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, 300 (5), G833-42

Alterations of Serum Protein N-glycosylation in Two Mouse Models of Chronic Liver Disease Are Hepatocyte and Not B Cell Driven

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Alterations of Serum Protein N-glycosylation in Two Mouse Models of Chronic Liver Disease Are Hepatocyte and Not B Cell Driven

Bram Blomme et al. Am J Physiol Gastrointest Liver Physiol.

Abstract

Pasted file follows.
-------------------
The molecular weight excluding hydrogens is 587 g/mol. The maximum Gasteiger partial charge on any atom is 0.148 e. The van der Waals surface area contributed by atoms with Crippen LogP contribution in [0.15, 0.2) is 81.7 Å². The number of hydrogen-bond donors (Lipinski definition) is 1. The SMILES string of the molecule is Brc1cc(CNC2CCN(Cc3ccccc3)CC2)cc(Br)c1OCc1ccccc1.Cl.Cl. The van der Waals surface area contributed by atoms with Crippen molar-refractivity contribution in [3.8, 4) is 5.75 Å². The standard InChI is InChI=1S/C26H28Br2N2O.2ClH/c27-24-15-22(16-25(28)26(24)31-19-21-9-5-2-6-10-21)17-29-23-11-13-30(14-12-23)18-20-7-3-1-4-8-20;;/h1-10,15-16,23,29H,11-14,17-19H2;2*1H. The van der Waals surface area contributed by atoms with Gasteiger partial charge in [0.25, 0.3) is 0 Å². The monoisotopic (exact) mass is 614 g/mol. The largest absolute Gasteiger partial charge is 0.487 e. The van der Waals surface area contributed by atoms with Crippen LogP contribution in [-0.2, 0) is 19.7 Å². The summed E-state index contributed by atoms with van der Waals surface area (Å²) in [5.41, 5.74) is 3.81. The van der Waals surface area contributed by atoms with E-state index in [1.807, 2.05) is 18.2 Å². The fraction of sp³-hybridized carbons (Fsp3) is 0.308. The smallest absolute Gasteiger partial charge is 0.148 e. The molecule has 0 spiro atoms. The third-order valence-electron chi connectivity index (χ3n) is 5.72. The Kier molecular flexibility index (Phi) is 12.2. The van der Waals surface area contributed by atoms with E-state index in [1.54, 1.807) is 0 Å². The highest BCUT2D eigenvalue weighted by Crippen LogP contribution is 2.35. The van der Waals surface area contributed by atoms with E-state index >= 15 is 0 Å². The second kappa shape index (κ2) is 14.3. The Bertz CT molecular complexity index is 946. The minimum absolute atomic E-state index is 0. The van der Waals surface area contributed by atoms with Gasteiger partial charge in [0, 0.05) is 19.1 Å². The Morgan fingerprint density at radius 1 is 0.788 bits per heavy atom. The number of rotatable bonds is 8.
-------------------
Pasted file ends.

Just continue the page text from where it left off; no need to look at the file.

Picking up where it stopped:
N-glycosylation of immunoglobulin G (IgG) has an important impact on the modification of the total serum N-glycome in chronic liver patients. Our aim was to determine the role and magnitude of the alterations in which hepatocytes and B cells are involved in two mouse models of chronic liver disease. Common bile duct ligation (CBDL) and subcutaneous injections with CCl(4) were induced in B cell-deficient and wild-type (WT) mice. IgG depletion was performed with beads covered with protein A/G and the depletions were evaluated by SDS-PAGE and Western blot analysis. N-glycan analysis was performed by improved DSA-FACE technology. Structural analysis of the mouse serum N-glycans was performed by exoglycosidase digests and MALDI-TOF mass spectrometry of permethylated glycans. The alterations seen in B cell-deficient mice closely resembled the alterations in WT mice, in both the CBDL and the CCl(4) models. N-glycan analysis of the IgG fraction in both mouse models revealed different changes compared with humans. Overall, the impact of IgG glycosylation on total serum glycosylation was marginal. Interestingly, the amount of fibrosis present in CBDL B cell-deficient mice was significantly increased compared with CBDL WT mice, whereas the opposite was true for the CCl(4) model as determined by Sirius red staining. However, this had no major effect on the alteration of N-glycosylation of serum proteins. Alterations of total serum N-glycome in mouse models of chronic liver disease are hepatocyte-driven. Undergalactosylation of IgG is not present in mouse models of chronic liver disease.

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